Many paralegals complete an associate or certificate program in paralegal studies, but this is not actually required to enter the field. Although legal education may lead to a more desirable position or a higher salary, college students or graduates without a legal background are still capable of doing paralegal work.
It is essential that you know how to use a keyboard, fax machine, photocopier and computer and you should be proficient at using word processing programs and creating spreadsheets. A paralegal utilizes this equipment and these programs daily to receive, disseminate and manage information, consequently, these skills are a prerequisite to finding employment.
By signing up with a temp agency specializing in legal work, you can get hands-on experience working in a law firm. Different jobs introduce you to different aspects and areas of the law such as criminal law, real estate law or corporate law. Regardless of whether your work is entering data, organizing files or performing secretarial duties, you are gaining valuable legal experience to add to your résumé.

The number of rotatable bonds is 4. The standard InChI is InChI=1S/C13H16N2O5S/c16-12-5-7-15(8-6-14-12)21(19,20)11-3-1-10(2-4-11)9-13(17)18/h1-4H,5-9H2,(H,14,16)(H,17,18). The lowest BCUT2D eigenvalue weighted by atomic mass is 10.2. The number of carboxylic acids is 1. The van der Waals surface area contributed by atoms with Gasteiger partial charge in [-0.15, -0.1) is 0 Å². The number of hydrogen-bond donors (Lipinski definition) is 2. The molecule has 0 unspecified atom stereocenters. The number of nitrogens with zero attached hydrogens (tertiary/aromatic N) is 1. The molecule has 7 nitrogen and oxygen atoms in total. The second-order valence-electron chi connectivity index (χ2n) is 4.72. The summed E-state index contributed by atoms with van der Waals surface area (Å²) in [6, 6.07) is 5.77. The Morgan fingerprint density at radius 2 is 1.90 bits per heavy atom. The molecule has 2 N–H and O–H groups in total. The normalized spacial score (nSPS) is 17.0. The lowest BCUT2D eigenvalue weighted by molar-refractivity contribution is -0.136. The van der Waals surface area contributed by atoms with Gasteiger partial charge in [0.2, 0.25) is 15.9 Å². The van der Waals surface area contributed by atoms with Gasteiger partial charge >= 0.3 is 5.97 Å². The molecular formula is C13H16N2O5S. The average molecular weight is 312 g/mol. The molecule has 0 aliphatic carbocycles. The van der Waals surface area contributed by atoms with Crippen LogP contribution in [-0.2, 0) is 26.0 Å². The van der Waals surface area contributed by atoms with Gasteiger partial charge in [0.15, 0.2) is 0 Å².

You can also volunteer with a non-profit organization that works with the law such as youth outreach programs, public advocacy groups, environmental groups or human rights organizations. A database of volunteer opportunities for legal professionals is maintained by the American Bar Association.
Update and revise your résumé regularly. Your résumé should list relevant skills and responsibilities from any previous employment. Further, when seeking a paralegal position you should highlight your computer, technology and legal skills from temp jobs or volunteering. Even without paralegal experience your résumé can emphasize your interest in the law, office work experience, technological aptitude and other skills.
Law firms often list full and part-time paralegal or legal secretary jobs. Do not be afraid to apply for them as some firms hire people with no formal paralegal education and then train them, and this applies to both large and small firms.